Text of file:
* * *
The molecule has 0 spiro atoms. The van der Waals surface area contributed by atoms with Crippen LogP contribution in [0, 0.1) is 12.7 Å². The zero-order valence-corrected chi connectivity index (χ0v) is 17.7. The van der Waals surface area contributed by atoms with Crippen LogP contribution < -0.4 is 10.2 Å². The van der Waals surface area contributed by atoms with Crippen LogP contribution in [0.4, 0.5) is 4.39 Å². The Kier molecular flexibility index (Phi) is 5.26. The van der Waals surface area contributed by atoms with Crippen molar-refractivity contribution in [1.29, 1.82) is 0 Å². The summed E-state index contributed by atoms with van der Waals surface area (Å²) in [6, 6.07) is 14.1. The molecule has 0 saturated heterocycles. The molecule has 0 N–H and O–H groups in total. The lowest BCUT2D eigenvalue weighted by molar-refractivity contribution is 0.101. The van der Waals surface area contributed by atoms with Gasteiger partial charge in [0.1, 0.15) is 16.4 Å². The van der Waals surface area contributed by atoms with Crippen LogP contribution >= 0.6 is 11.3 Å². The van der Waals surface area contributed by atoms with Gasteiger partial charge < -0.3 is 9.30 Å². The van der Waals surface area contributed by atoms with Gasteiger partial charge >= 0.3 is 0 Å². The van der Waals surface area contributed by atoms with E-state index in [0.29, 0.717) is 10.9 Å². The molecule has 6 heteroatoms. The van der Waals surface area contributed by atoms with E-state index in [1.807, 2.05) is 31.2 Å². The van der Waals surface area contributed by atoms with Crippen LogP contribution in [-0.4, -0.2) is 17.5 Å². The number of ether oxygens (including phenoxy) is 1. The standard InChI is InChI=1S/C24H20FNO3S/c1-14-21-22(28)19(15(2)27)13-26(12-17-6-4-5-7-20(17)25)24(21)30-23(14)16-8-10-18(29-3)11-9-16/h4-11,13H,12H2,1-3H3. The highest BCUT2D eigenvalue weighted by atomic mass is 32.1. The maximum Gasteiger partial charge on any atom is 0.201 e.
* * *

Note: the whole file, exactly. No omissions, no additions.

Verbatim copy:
The molecule has 0 spiro atoms. The van der Waals surface area contributed by atoms with Crippen LogP contribution in [0, 0.1) is 12.7 Å². The zero-order valence-corrected chi connectivity index (χ0v) is 17.7. The van der Waals surface area contributed by atoms with Crippen LogP contribution < -0.4 is 10.2 Å². The van der Waals surface area contributed by atoms with Crippen LogP contribution in [0.4, 0.5) is 4.39 Å². The Kier molecular flexibility index (Phi) is 5.26. The van der Waals surface area contributed by atoms with Crippen molar-refractivity contribution in [1.29, 1.82) is 0 Å². The summed E-state index contributed by atoms with van der Waals surface area (Å²) in [6, 6.07) is 14.1. The molecule has 0 saturated heterocycles. The molecule has 0 N–H and O–H groups in total. The lowest BCUT2D eigenvalue weighted by molar-refractivity contribution is 0.101. The van der Waals surface area contributed by atoms with Gasteiger partial charge in [0.1, 0.15) is 16.4 Å². The van der Waals surface area contributed by atoms with Crippen LogP contribution >= 0.6 is 11.3 Å². The van der Waals surface area contributed by atoms with Gasteiger partial charge < -0.3 is 9.30 Å². The van der Waals surface area contributed by atoms with Gasteiger partial charge >= 0.3 is 0 Å². The van der Waals surface area contributed by atoms with E-state index in [0.29, 0.717) is 10.9 Å². The molecule has 6 heteroatoms. The van der Waals surface area contributed by atoms with E-state index in [1.807, 2.05) is 31.2 Å². The van der Waals surface area contributed by atoms with Crippen LogP contribution in [-0.4, -0.2) is 17.5 Å². The number of ether oxygens (including phenoxy) is 1. The standard InChI is InChI=1S/C24H20FNO3S/c1-14-21-22(28)19(15(2)27)13-26(12-17-6-4-5-7-20(17)25)24(21)30-23(14)16-8-10-18(29-3)11-9-16/h4-11,13H,12H2,1-3H3. The highest BCUT2D eigenvalue weighted by atomic mass is 32.1. The maximum Gasteiger partial charge on any atom is 0.201 e.